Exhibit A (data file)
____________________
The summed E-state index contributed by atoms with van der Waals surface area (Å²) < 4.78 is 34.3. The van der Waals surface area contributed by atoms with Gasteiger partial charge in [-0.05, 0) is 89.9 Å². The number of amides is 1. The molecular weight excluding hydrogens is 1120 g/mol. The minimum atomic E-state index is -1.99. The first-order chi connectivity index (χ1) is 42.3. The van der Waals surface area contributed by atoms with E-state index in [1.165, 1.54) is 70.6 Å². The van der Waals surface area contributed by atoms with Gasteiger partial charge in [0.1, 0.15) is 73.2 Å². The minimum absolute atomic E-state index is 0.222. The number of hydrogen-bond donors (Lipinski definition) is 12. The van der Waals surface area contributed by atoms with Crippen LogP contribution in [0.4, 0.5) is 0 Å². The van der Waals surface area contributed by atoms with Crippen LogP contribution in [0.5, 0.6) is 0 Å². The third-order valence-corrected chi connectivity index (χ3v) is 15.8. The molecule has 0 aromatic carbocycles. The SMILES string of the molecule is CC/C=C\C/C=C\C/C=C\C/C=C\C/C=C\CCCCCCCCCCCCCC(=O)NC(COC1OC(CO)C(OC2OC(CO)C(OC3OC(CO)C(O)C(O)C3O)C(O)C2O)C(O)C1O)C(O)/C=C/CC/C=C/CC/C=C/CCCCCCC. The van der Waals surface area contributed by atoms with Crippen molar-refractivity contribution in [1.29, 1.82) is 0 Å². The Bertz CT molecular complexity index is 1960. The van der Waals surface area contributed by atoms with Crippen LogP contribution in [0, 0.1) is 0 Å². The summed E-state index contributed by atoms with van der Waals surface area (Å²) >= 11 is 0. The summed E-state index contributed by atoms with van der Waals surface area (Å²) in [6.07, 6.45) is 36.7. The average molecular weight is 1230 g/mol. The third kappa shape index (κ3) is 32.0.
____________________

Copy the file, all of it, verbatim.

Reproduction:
The summed E-state index contributed by atoms with van der Waals surface area (Å²) < 4.78 is 34.3. The van der Waals surface area contributed by atoms with Gasteiger partial charge in [-0.05, 0) is 89.9 Å². The number of amides is 1. The molecular weight excluding hydrogens is 1120 g/mol. The minimum atomic E-state index is -1.99. The first-order chi connectivity index (χ1) is 42.3. The van der Waals surface area contributed by atoms with E-state index in [1.165, 1.54) is 70.6 Å². The van der Waals surface area contributed by atoms with Gasteiger partial charge in [0.1, 0.15) is 73.2 Å². The minimum absolute atomic E-state index is 0.222. The number of hydrogen-bond donors (Lipinski definition) is 12. The van der Waals surface area contributed by atoms with Crippen LogP contribution in [0.4, 0.5) is 0 Å². The van der Waals surface area contributed by atoms with Crippen LogP contribution in [0.5, 0.6) is 0 Å². The third-order valence-corrected chi connectivity index (χ3v) is 15.8. The molecule has 0 aromatic carbocycles. The SMILES string of the molecule is CC/C=C\C/C=C\C/C=C\C/C=C\C/C=C\CCCCCCCCCCCCCC(=O)NC(COC1OC(CO)C(OC2OC(CO)C(OC3OC(CO)C(O)C(O)C3O)C(O)C2O)C(O)C1O)C(O)/C=C/CC/C=C/CC/C=C/CCCCCCC. The van der Waals surface area contributed by atoms with Crippen molar-refractivity contribution in [1.29, 1.82) is 0 Å². The Bertz CT molecular complexity index is 1960. The van der Waals surface area contributed by atoms with Crippen LogP contribution in [0, 0.1) is 0 Å². The summed E-state index contributed by atoms with van der Waals surface area (Å²) >= 11 is 0. The summed E-state index contributed by atoms with van der Waals surface area (Å²) in [6.07, 6.45) is 36.7. The average molecular weight is 1230 g/mol. The third kappa shape index (κ3) is 32.0.